MAN upgrading four-stroke engines for future green fuels

By Jack Burke29 November 2021

Retrofit solutions coming in 2022

MAN Energy Solutions said by 2022 it will offer four-stroke engines capable of being retrofitted to burn methanol and will have engines capable of burning methanol by 2024.

The company said the solutions will enable its customers to exploit a multitude of synthetically manufactured, climate-neutral fuels in the operation of ships or power plants.

Already today, MAN engines using power-to-X fuels such as synthetic natural gas (SNG) can be operated totally climate-neutrally.

MAN customers will in due course be able to use other, so-called ‘future fuels’ –such as ammonia, methanol and hydrogen – also produced in a climate-neutral manner. While these fuels are not currently available on the market, their use in MAN units will, however, be possible through the incipient start-up of green-fuel production facilities. These, in turn, will further reduce harmful emissions and reliably meet future, stricter environmental requirements and regulations.

“Green future-fuels are key to the decarbonization of shipping,” said Marita Krems, head of the Four-Stroke Marine Engines Division at MAN Energy Solutions, outlining the importance of the issue. “By 2050, greenhouse gas emissions in ship transport must decrease by at least 50%. We will therefore make future-proof solutions available to our customers, which will make the diversified use of green fuels possible – both for new engines and engines in the existing fleet.”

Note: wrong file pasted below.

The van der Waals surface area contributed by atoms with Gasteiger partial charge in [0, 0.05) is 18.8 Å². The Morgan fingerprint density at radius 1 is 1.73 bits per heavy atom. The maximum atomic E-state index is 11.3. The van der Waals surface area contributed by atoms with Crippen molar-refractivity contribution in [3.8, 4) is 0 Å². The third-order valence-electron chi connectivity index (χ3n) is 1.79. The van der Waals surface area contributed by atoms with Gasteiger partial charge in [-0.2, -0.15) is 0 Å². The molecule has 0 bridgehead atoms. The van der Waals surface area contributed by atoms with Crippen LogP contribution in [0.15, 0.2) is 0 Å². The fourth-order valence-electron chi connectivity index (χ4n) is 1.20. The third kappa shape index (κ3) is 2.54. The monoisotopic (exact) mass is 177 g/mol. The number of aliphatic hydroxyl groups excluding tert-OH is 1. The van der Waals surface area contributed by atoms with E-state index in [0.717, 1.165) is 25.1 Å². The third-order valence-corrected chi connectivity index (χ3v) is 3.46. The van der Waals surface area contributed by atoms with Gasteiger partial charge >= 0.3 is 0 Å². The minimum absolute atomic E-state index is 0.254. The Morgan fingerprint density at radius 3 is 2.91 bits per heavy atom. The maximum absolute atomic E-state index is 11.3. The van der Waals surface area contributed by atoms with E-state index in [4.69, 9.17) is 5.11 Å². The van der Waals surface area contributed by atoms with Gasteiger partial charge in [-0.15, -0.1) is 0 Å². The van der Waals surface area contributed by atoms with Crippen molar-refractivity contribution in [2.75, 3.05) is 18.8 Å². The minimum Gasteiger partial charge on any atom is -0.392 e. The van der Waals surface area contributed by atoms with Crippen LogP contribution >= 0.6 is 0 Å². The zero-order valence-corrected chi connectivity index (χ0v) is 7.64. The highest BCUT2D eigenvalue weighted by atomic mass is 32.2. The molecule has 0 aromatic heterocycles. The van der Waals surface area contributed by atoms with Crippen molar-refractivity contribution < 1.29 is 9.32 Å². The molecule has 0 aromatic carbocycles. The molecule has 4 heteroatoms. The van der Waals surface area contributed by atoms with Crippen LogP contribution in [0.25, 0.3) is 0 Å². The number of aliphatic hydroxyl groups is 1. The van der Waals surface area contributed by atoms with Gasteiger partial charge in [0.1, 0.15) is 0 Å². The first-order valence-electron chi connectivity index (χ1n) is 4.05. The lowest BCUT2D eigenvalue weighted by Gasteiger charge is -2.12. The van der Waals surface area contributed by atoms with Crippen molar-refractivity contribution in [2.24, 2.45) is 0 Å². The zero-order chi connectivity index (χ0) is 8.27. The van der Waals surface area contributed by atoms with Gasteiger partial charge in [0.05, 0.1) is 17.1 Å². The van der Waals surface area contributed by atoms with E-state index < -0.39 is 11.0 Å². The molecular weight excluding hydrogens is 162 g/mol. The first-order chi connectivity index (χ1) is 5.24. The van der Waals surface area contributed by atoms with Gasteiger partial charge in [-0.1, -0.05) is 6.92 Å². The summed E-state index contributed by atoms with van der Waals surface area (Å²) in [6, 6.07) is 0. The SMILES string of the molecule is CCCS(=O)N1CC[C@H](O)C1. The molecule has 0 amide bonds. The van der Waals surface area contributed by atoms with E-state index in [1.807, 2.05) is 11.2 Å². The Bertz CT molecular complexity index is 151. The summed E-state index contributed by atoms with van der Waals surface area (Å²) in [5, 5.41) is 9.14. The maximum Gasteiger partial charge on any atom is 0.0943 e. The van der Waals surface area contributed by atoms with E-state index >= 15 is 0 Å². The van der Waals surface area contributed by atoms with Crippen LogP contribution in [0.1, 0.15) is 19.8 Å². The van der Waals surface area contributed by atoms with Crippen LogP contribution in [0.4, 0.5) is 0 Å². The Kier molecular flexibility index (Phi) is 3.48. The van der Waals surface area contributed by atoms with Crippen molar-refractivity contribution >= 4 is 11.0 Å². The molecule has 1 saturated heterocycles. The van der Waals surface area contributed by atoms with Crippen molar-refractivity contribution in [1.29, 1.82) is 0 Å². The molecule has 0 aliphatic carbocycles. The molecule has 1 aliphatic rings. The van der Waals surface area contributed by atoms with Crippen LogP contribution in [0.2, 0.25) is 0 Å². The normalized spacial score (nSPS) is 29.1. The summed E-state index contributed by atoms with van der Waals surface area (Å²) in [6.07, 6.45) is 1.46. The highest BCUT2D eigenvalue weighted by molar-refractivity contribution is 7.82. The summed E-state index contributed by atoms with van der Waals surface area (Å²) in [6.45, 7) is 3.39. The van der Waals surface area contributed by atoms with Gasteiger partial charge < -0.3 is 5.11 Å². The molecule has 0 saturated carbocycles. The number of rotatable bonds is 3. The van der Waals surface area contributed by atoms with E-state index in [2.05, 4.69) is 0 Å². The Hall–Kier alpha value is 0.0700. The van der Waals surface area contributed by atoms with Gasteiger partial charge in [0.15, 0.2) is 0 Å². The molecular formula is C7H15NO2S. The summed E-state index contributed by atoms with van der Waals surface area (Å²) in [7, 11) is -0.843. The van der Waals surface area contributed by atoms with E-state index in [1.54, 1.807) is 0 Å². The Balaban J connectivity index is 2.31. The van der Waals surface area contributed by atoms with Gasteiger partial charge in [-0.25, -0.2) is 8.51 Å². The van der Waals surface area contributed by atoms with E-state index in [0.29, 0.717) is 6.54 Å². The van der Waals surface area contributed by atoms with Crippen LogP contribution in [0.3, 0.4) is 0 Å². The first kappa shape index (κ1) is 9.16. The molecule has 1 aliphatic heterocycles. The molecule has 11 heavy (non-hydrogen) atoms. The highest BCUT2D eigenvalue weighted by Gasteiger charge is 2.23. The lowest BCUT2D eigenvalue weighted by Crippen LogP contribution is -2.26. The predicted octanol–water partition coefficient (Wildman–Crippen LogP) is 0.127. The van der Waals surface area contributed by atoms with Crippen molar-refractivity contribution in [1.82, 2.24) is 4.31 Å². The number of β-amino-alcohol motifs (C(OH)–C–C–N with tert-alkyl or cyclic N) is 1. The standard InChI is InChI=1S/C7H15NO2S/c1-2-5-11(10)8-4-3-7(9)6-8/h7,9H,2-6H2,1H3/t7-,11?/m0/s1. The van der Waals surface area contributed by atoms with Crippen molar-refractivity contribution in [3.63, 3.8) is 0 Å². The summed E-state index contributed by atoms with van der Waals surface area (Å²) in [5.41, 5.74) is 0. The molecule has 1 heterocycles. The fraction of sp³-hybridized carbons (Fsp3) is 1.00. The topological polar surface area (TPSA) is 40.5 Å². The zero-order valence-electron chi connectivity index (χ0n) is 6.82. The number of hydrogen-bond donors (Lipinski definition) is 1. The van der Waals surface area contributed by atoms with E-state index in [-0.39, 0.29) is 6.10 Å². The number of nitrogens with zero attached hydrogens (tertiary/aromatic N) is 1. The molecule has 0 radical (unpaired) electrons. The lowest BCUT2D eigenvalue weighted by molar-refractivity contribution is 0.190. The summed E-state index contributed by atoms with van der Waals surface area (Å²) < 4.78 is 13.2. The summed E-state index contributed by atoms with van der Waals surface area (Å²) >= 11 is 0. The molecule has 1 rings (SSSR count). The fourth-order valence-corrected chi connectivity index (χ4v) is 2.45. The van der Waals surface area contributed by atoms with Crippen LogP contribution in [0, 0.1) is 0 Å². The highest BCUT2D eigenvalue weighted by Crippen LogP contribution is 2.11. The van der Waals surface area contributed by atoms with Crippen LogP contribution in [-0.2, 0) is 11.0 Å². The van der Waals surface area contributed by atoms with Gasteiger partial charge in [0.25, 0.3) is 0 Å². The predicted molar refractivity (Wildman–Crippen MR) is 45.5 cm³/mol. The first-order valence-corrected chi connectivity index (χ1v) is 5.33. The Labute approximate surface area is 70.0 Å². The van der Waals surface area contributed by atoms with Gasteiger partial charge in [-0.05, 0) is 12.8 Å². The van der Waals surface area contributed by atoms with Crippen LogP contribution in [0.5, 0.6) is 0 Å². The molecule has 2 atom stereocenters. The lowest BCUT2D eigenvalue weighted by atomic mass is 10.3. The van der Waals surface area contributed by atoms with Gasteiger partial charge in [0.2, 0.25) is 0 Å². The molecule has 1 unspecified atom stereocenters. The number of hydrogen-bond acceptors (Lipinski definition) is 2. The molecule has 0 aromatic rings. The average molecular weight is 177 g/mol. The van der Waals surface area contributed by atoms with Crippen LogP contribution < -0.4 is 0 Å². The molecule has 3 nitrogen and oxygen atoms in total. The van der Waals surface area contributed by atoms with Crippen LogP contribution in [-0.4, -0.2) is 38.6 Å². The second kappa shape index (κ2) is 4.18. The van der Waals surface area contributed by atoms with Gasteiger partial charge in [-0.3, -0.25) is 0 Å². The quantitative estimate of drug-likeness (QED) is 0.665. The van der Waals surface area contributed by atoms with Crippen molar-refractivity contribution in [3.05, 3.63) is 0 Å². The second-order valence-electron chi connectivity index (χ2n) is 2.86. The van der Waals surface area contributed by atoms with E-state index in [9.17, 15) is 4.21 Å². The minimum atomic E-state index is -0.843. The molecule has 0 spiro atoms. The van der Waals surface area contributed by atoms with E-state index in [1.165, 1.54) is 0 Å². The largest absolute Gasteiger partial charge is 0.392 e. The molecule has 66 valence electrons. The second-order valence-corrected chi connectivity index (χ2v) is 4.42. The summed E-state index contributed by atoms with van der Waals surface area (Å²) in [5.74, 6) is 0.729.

Even today, MAN customers can fall back on the use of biofuels as ship fuel in order to reduce emissions.

“Sustainably produced biofuels, for example those derived from waste woods, can reduce CO2 output by up to 85%,” said Krems. “In 2022, we will offer engines that are designed for later conversion – if required – to methanol operation. From 2024, we will make solutions for the use of methanol in four-stroke engines available.”

The company also has its sights firmly set on the use of ammonia.

“In container ships with a two-stroke engine, ammonia will certainly play a decisive role and such an engine will be available from 2024,” Krems said. “When it comes to the four-stroke segment, we have already discussed the relevance of this fuel in great detail with our customers. Cruise ships or ferries, for example, are basically floating cities and have especially high safety standards. Here, we only see options for ammonia’s use if initial, positive operating experiences have been gathered in other segments.

“As soon as there is a demand for an ammonia solution, we will be ready,” Krems said. “With our two-stroke engines, we are the pioneers when it comes to ammonia and we have the necessary, developmental competence. Together with partners – as part of the ‘AmmoniaMot’ research project – we have already defined the steps necessary for the development of a four-stroke, multi-fuel engine that can also operate on ammonia. As soon as relevant fields of application emerge, we will be able to handle them.”

In all this, MAN Energy Solutions continues to follow the concept it has built up over several generations. “In addition to new engines, we are also always thinking in terms of retrofitting the existing fleet,” said Bernd Siebert, Head of Four-Stroke Retrofitting at MAN PrimeServ, MAN Energy Solutions after-sales brand. “Ships have a lifetime of several decades. After retrofitting, engines already in the field have the same capabilities as our new engines. This is how we safeguard, not only the climate, but also our customers’ investment.”

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